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Chamber and committees

Finance and Public Administration Committee

Fiscal Sustainability Report

Letter from the Chair of the Scottish Fiscal Commission to the Convener of 6 September 2021

Dear Convener

Towards the end of the last session the Finance and Constitution Committee established a Legacy Expert Panel to consider the scrutiny challenges your committee would face. The Panel recommended that you consider inviting the Scottish Fiscal Commission to publish “a long-term fiscal sustainability report at least once during each session of the Parliament.”

The annex to this letter contains a more detailed outline of how the Commission could approach producing a fiscal sustainability report for Scotland.

We propose that we start work in earnest in March 2022, publishing a consultative paper later in the year and the first report in 2023. We would need to approach the Scottish Government for additional resources as part of our annual multi-year spending ask in October.

We would welcome the Committee’s view as to whether they would find such work helpful.

Yours sincerely

Dame Susan Rice DBE

Annex: A Fiscal Sustainability Report for Scotland

1. In this Annex we briefly describe the need for more analysis of fiscal sustainability, what a fiscal sustainability report is, examples of the longer term fiscal risks faced by the Scottish Government and we consider how a fiscal sustainability report could be developed.

The need for more analysis of longer term fiscal sustainability

2. In 2019 the OECD carried out an independent evaluation of the Scottish Fiscal Commission’s work as required by our founding legislation. The OECD noted that there were “considerable fiscal risks to the Scottish budget in the longer-term” and that “stakeholders expressed a view that they would like to see in-depth analysis that better captures the scale of these risks”. The OECD recommended that the SFC consider embarking on this analysis noting that the majority of other independent fiscal institutions published longer term fiscal sustainability reports. [1]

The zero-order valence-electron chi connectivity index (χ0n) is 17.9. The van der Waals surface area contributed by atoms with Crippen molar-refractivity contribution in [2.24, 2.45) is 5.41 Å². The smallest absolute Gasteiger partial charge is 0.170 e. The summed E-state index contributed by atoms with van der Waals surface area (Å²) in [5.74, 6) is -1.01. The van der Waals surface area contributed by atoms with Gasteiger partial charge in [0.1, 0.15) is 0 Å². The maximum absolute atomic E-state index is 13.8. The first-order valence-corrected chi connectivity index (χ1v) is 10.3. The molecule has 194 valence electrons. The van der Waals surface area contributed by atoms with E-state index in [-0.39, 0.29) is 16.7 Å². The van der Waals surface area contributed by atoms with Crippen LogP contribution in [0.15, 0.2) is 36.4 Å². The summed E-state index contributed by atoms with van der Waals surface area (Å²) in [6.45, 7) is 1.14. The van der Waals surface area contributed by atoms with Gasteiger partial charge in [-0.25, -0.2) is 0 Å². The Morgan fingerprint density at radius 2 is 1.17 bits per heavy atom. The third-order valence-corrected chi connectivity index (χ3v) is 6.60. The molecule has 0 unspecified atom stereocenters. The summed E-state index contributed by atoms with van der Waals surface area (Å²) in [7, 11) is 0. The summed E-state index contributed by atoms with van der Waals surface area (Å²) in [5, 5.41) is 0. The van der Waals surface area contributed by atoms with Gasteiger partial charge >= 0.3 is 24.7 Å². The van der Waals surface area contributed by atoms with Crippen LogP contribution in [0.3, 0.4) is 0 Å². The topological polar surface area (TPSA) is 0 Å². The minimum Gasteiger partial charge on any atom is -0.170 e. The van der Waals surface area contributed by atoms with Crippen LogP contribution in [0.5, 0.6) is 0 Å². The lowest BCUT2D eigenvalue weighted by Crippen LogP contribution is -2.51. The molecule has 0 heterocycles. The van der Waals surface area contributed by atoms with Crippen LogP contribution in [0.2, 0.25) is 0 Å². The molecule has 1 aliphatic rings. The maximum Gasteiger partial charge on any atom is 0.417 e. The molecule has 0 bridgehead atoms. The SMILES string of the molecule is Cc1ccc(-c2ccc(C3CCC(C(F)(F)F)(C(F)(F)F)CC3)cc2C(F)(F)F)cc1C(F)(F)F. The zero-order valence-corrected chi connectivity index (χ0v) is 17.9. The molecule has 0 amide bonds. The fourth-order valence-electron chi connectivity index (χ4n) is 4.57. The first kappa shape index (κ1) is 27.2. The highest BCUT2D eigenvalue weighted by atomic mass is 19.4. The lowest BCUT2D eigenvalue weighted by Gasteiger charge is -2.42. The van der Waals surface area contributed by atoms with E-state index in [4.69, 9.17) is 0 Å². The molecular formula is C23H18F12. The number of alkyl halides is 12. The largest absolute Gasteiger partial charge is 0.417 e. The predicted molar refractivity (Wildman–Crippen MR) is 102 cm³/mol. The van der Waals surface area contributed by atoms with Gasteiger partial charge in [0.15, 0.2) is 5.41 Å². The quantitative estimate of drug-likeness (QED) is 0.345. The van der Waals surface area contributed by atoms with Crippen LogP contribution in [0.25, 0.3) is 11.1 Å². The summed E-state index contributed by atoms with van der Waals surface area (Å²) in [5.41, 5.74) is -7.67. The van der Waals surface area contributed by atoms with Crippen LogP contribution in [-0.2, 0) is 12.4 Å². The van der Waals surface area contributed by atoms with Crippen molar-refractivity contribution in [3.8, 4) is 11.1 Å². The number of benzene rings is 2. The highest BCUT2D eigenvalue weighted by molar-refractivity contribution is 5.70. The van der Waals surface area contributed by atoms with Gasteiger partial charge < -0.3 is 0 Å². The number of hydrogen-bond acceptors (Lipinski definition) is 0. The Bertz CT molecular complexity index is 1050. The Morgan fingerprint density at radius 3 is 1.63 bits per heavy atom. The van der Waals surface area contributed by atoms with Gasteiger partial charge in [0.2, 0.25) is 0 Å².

3. Towards the end of the last session the Finance and Constitution Committee set up a Legacy Expert Panel to consider the “scrutiny challenges the committee would face in the next Parliament and how it should evolve to meet those challenges”. Quoting the OECD’s views the Panel recommended that the new “Committee considers inviting the SFC to publish a long-term fiscal sustainability report at least once during each session of the Parliament.” [2] In addition the Parliament’s Budget Process Review Group had earlier recommended that budget scrutiny should include a longer term outlook that addressed fiscal constraints and increasing demand for public services. [3]

The Commission’s current fiscal analysis

4. Since the Commission was established as a statutory body in 2017 we have gradually expanded our work on the Scottish Budget. Our remit requires us to assess the reasonableness of the Scottish Government’s borrowing plans, we comment on borrowing plans, the use of the Scotland Reserve and the funding arrangements for tax and social security, in particular on income tax reconciliations.

5. Since January 2020 we have also reported on the Scottish Government’s overall funding position in a new Fiscal Update publication, considering the level of UK Government funding through the Block Grant as well as tax and social security funding arrangements, borrowing plans and Non-Domestic Rates distributable amount. We monitor how the funding position is changing through the year and identify risks the Scottish Government must manage.

6. Our work on the Scottish Government’s funding is a foundation for considering fiscal sustainability. Currently we look at social security spending in detail. To consider fiscal sustainability we would also need to develop expertise to model and forecast the other major spending components of the Scottish Budget such as health, local government, housing, education and transport.

7. We think that steady development work over the next two years would be needed to produce a report in 2023, as suggested by the Legacy Expert Panel. We agree with both the Expert Panel and the Budget Process Review Group’s view that the Commission’s current powers to report on “fiscal factors” would allow it to produce a fiscal sustainability report.